Re: zeta, ksi etc (was: THEORY Ideal system of writing)
|From:||Ray Brown <ray.brown@...>|
|Date:||Saturday, August 14, 2004, 6:18|
On Friday, August 13, 2004, at 05:36 , Muke Tever wrote:
> On Fri, 13 Aug 2004 07:34:54 -0500, Thomas R. Wier <trwier@...>
>>> > Also the Greek Zeta, according to one textbook - /dz/
>>> No - 'tis the Semitic 'zai' (Hebrew 'zayin'). /dz/ is an widespread
>>> convention in reading ancient Greek. The evidence, however, is that it
>>> varied in the different dialects between [dd] ~ [zd] ~ [zz], with the
>>> latter becoming the norm in the Hellenistic period.
>> I believe we've discussed this before in the years we've both
>> been on the list, but what about <Zeus>, whose <z> comes from a
>> palatalized PIE */dy/ in *dyeus? This is not to deny the other
>> pronunciations were licit in various dialects, but it seems hard
>> not to admit this pronunciation at, at least, a very early,
>> perhaps prehistoric, period.
> << From the purely phonetic point of view, [...] the most
> reflex of [dy] and [gy] would have been something like [dž] or [dz]
> and such a pronunciation must in fact have been current in some
I'm well aware of this, and I've even stated on this list before that in
Mycenaean Greek the pronunciation was almost certainly an affricate. i.e.
[dZ] or [dz]. There was also almost certainly a voiceless affricate [tS]
ot [ts], which arose from earlier [tj] and [kj], and probably an aspirated
voiceless affricate from earlier [t_hj] and [k_hj]. In Linear B, the
initial consonant of syllables beginning with the affricates are all
transcribed with |z|.
We know quite clearly from the spelling that in the ancient Greek period,
[ts] (and [ts_h]) became [ss] (regressive assimilation) in some dialects
and [tt] (progressive assimilation) in other dialects.
It would be expected that [dz] would likewise become [zz] or [dd]. We know
from occasional spellings that it did indeed become [dd] in some dialects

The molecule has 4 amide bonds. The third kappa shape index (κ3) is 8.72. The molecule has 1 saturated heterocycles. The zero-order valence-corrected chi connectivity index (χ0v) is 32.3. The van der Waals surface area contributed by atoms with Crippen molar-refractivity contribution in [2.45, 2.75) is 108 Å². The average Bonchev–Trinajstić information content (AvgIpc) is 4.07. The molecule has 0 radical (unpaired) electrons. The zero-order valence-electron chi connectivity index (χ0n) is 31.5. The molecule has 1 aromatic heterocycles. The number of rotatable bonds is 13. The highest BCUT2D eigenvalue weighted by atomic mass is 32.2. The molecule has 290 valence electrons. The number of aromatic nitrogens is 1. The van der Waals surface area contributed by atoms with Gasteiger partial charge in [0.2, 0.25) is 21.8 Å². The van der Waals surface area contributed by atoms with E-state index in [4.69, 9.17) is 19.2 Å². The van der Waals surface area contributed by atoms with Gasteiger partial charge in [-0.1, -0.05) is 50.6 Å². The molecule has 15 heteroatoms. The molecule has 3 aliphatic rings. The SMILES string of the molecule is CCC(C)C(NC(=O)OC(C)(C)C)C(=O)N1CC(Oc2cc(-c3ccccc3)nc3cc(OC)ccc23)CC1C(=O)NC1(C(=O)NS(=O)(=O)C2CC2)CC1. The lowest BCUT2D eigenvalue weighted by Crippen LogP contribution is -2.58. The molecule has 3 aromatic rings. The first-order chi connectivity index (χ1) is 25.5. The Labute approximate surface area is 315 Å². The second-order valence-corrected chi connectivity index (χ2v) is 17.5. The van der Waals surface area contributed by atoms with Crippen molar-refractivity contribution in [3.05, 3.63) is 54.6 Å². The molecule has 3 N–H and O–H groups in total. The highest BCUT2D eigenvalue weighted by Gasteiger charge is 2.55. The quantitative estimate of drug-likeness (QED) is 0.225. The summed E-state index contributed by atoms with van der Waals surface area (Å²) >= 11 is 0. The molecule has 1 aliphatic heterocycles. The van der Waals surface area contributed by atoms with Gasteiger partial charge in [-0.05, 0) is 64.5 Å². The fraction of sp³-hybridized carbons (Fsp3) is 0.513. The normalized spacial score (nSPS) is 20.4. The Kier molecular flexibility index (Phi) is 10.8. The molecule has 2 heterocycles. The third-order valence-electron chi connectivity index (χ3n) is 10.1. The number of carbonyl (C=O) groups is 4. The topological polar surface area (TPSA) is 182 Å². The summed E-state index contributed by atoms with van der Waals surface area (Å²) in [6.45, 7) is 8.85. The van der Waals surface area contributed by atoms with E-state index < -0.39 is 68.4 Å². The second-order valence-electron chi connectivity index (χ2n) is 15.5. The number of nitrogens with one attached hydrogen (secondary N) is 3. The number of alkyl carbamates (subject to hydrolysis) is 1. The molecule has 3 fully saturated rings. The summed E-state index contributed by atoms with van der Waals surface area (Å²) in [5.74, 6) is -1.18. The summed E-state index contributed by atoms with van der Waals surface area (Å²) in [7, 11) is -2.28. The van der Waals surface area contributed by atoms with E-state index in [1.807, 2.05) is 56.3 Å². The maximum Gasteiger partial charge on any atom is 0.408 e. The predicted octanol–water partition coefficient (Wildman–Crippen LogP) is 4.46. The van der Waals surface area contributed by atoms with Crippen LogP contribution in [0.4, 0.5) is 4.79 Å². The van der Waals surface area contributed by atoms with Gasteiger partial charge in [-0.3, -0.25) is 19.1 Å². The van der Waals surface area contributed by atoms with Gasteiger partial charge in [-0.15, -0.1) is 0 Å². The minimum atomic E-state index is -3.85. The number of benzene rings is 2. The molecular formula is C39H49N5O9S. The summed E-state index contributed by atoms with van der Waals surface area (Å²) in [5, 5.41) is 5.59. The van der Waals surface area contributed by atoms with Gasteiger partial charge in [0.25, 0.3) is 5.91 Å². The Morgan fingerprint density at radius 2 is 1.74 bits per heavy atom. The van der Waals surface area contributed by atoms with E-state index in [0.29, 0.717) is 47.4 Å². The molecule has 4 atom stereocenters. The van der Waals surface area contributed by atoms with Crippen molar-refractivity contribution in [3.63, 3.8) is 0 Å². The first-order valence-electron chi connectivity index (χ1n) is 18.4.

such as Cretan Doric. But there would be no unambiguous way to indicate
[zz]. All we can do is to assume, reasonably IMHO, that zeta (early
written like H on its side, and later as Z) denoted [zz] in those dialects
where [ts] --> [ss]. Certainly this is the (normal) Hellenistic
pronunciation which the Romans at first transcribed as |ss| before
adopting the Greek letter.
But both sounds were a bit anomalous. Although some dialects had [zz], no
dialect had ungeminate /z/ as a phoneme; but [z] did occur as an allophone
of /s/ before voiced consonants. It was enough to make [zz] acceptable,
with the result that /z/ occurred only geminate in some ancient dialects
and in Hellenistic Greek.
[dd] was even anomalous in that, for some reason, voiced plosives were
otherwise not geminated. It is noteworthy in Cretan Doric, the anomalous
[dd] tended to give way to the perfectly acceptable [tt]. It seems that to
avoid either anomally, instead of simple assimilation, Mycenaean [dz] was
subject to metathesis and became [zd], i.e. /sd/ in many dialects,
including the Attic dialect of 5th century Athens. The sound, however,
seems generally to have been written with zeta; but the Lesbian dialect of
Aiolia retained the sound when others were tending to pronounce it [zz],
and in that dialect we do find the spelling sigma-delta.
> it was with this value that the letter (I) was carried to Italy,
> where it
> was used to represent [ts], for example Osc. húrz [horts] 'garden'
Yes, but Oscan cannot be used as _direct_ evidence of Greek pronunciation,
as the Oscans, like their neighboring Umbrians, as well as the Latin and
the Faliscans, all adopted their alphabets later from the Etruscans. The
Etruscans adopted a very early form of the western Greek alphabets(the
Hellnistic and later Greek alphabets are derived from the east Greek set
of alphabets). That it was archaic is evidenced by the fact that the
Etruscans always wrote, as in very early alphabetic Greek, from right to
left in the Semitic manner.
It may well be that the Mycenean affricate was still heard in some
dialects at the time of borrowing; I guess there was quite a state of flux
in the western Doric dialects at the time. It may well be that the sound
we traditionally transliterate as |z| in Etrucan was some affricate such
as [dz] or, considering that Etruscan had no voiced plosives, [ts].
> A development of stop + sibilant to sibilant + stop is not
> unprecedented: in several Slavic languages for example the presence
> absence of such a metathesis is a distinguishing trait of dialect
> groups. >>
> --Sihler, _New Comparative Grammar of Greek and Latin_, §201
> (The (I) there should be the I-shaped zeta glyph.)
Yep - the 'H on its side' is used in the archaic Greek alphabets for later
"A mind which thinks at its own expense will always
interfere with language." J.G. Hamann, 1760